The auction checkout process is a thorn in the side of many Auction Chairs. I’ve got a 90-minute Simple Auction Checkout training webinar that explains the step-by-step process, including the roles and responsibilities of the people on that team.
Today’s post introduces you to one team member, whom I’ll argue is the most important.
Benefit auctions are run by volunteers. So when the big day arrives and you’re unlocking the doors to greet swarming guests, which volunteer is CRITICALLY important onsite?
- It’s not the décor chair.
- It’s not the gal overseeing the catering.
- It’s not even the Auction Co-Chairs, though I have built my business around their existence.
When it comes to your onsite team, the most important benefit auction volunteer is … the clerk.
Auction clerks go by different names. You might refer to your clerk as a recorder, secretary, or tracker.
In essence, the clerk the person responsible for writing down the sale price and bidder number, in that order.
(Professional auctioneers are taught to state the “sold” price first, followed by the bidder number. Setting it up in that order on your live auction tracking bid sheets will be the easiest for you.)
When I sell the first item and say, “Sold for $700 to bidder #146,” the clerk is writing down “$700, #146” on the first item ticket (ticket = a piece of paper).
If the auction is running fairly typical of most galas, another volunteer is taking that piece of paper from the clerk and physically walking it over to the auction checkout team for processing.
One of my clients is a church group. At their most recent auction, I sold 32 items ranging from “a 2-week supply of homemade frozen chicken noodle soup” to “shooting lessons on an MP5 and Glock 22 at a range with a federal agent.”
The primary change we made to the event this past time was in the auction checkout process.
The auction chair and I spent well over an hour one night talking through a simple, manual process that would work without computers or credit card machines. Part of our training included a discussion about the role of the clerk.
At the event itself, I made a point of introducing the clerk, whom I will call Kelli.
Kelli was seated to the right of me, facing the crowd.
“Kelli has the most important job here tonight,” I told guests, “She’s much more important than I am because she’s tracking the money. Don’t bother her. If you’ve got anything to say or ask, go see the Auction Chair or our DJ. But do NOT come within 8’ of Kelli.”
Everyone laughed. And no one bothered Kelli.
Working in peace, Kelli tracked the numbers accurately, despite our having to make some spontaneous changes during the live auction. For the first time in six years, this event had a systematic check-out.
The Auction Chair was rightfully proud. At the end of the night, she had a spreadsheet that listed sale prices, item numbers, and bidder numbers. “Look at this!” she said, grinning ear-to-ear and waving a spreadsheet for me to see.
When it comes to the clerking role, here are some tips.
- The clerk should sit up next to the auctioneer, facing the crowd.
She should never be seated at a table in the midst of the guests where she can be easily distracted by guests.
- The clerk should have self-confidence.
What does this have to do with anything?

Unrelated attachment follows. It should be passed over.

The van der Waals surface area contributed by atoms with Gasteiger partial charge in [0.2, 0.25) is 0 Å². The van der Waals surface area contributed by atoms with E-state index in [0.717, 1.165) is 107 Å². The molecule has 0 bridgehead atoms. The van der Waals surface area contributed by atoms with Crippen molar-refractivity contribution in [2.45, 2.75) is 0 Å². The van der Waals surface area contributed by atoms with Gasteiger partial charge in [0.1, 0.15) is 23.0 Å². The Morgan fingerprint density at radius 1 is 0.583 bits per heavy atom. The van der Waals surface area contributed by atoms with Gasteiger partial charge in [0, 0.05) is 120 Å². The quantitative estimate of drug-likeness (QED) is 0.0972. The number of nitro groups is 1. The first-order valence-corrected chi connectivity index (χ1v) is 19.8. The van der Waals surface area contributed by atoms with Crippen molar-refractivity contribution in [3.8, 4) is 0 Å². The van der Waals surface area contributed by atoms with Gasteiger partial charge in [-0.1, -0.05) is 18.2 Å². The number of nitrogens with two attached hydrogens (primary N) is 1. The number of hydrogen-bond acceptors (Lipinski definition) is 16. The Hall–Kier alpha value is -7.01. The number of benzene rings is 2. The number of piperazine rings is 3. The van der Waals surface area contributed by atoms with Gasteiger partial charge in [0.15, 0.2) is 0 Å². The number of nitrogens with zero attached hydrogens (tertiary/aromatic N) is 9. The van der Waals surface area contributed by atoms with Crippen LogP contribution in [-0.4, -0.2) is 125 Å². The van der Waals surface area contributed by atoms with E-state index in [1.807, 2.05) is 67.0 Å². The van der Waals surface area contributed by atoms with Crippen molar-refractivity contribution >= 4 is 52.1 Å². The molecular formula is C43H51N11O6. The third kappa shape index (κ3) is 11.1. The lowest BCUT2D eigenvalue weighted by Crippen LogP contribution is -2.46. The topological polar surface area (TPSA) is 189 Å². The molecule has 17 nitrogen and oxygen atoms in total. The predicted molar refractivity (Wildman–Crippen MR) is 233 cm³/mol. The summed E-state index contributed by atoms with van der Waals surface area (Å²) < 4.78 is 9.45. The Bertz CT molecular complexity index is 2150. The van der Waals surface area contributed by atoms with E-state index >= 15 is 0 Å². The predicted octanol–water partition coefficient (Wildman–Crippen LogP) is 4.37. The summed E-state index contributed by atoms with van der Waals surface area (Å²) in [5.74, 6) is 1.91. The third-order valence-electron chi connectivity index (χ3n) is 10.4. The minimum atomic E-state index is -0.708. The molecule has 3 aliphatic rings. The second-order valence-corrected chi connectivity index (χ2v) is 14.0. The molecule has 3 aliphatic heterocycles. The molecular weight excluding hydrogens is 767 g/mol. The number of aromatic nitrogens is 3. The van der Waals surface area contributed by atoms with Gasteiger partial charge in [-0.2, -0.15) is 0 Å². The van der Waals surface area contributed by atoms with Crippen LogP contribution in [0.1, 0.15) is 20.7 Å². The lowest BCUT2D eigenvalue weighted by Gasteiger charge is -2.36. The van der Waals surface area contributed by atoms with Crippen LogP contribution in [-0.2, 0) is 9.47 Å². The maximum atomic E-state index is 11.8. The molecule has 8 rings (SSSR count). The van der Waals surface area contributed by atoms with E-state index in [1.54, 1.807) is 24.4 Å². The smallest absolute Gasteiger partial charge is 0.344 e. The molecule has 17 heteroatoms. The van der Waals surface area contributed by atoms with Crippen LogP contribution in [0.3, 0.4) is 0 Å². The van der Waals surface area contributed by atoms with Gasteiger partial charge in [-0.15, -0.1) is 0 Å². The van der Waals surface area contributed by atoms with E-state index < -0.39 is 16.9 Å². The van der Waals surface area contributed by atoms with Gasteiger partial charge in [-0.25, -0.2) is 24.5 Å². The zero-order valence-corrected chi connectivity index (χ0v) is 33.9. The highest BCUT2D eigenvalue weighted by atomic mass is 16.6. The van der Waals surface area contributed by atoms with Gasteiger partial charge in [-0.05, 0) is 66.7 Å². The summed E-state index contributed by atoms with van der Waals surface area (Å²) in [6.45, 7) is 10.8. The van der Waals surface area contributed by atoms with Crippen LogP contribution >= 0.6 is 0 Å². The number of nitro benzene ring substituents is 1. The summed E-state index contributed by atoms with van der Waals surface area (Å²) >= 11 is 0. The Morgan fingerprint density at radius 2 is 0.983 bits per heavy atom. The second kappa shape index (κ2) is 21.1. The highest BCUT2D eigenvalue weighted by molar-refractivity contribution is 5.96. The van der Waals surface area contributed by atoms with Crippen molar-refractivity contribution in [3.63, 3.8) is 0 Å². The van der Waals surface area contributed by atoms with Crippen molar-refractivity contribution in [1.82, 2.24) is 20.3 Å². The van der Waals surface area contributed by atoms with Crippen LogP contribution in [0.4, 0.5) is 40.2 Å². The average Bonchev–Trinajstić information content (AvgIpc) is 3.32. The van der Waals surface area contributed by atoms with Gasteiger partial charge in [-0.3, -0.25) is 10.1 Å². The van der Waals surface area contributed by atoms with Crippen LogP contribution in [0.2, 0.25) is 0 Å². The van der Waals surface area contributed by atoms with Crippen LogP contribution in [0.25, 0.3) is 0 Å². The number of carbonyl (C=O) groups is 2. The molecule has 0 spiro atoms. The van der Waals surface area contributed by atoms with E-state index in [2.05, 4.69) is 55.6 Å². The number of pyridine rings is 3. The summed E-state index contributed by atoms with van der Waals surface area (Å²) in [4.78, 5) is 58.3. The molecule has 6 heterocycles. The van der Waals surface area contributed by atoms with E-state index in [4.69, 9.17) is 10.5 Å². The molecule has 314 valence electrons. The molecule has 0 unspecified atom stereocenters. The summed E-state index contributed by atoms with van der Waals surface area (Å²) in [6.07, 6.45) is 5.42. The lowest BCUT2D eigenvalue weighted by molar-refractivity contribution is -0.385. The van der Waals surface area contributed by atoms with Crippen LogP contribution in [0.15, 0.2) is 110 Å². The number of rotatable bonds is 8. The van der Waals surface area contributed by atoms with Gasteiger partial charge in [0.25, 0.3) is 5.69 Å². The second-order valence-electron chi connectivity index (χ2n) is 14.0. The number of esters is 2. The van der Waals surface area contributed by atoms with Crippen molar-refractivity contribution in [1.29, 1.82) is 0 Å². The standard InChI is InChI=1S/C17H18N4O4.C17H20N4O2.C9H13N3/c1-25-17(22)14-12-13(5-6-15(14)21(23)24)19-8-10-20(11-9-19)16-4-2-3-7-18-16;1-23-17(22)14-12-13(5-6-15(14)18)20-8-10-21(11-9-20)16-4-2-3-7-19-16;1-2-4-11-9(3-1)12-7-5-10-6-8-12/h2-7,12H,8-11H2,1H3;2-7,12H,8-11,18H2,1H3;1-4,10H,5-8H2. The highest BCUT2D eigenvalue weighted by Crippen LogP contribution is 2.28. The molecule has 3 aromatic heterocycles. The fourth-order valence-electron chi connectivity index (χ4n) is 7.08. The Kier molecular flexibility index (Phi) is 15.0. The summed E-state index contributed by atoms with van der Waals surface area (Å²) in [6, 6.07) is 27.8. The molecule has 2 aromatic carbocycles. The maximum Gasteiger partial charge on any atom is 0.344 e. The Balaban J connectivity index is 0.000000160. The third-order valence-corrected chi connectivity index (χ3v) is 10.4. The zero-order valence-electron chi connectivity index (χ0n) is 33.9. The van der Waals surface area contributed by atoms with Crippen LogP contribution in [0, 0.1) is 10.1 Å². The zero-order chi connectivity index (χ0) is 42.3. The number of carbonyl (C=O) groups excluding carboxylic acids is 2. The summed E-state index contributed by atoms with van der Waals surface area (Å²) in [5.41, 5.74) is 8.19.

If your clerk misses a sale or bid number, she needs to have the confidence — and a strong enough voice — to LOUDLY interrupt the auctioneer and ask for the sale or bid number. These numbers are critical data!
Many auctioneers – myself included –promptly forget the numbers once verbalized. It’s easy to correct a missed number if the correction is made immediately. It’s harder to find the winning bidders once we are two or three items further along.
- Good clerks are detail oriented.
For instance, at one of my auctions, the CFO of the nonprofit is the clerk. As a CFO, he is detail-oriented and clerking is a fitting role.
- Clerks should understand how their assignment fits into the larger checkout process.
Usually the clerk is a member of the check-out committee / team.
- Clerks should be focused and not easily distracted.
Clerking is no time for socializing! In this sense, an outsider whom no one knows could be a good fit for the job.
- A clerk is one person, not two people.
There is no need for job-sharing when it comes to clerking; it’s a solo performance.
My experience has been that co-clerks make more errors than a single clerk. Instead of taking personal responsibility for tracking numbers, they rely on each other to get a number.
“Shoot, I missed it,” they think, “but I don’t want to interrupt the auctioneer. I think the other clerk got it, so I’ll just let this one slide and copy the number from her sheet onto mine.”
UGH! This is not what you want.
In short, if you screw up the clerking, your event is screwed.
You have inaccurate data … you don’t know who bought what, for what… and you’ve just lost important historical data points that would have helped to plan next year’s benefit auction.
Do you see why clerking is such an important role? It’s uber-important to wisely select a clerk.
And don’t forget! If you’re not so confident in your auction checkout process, my DVD training – Simple Auction Checkout: How to run a manual auction checkout. No software (or drama) required!” – teaches you how to set-up, staff, and run an auction checkout flawlessly.
Grab your own DVD and watch it again and again to nail down this process, prior to your next auction.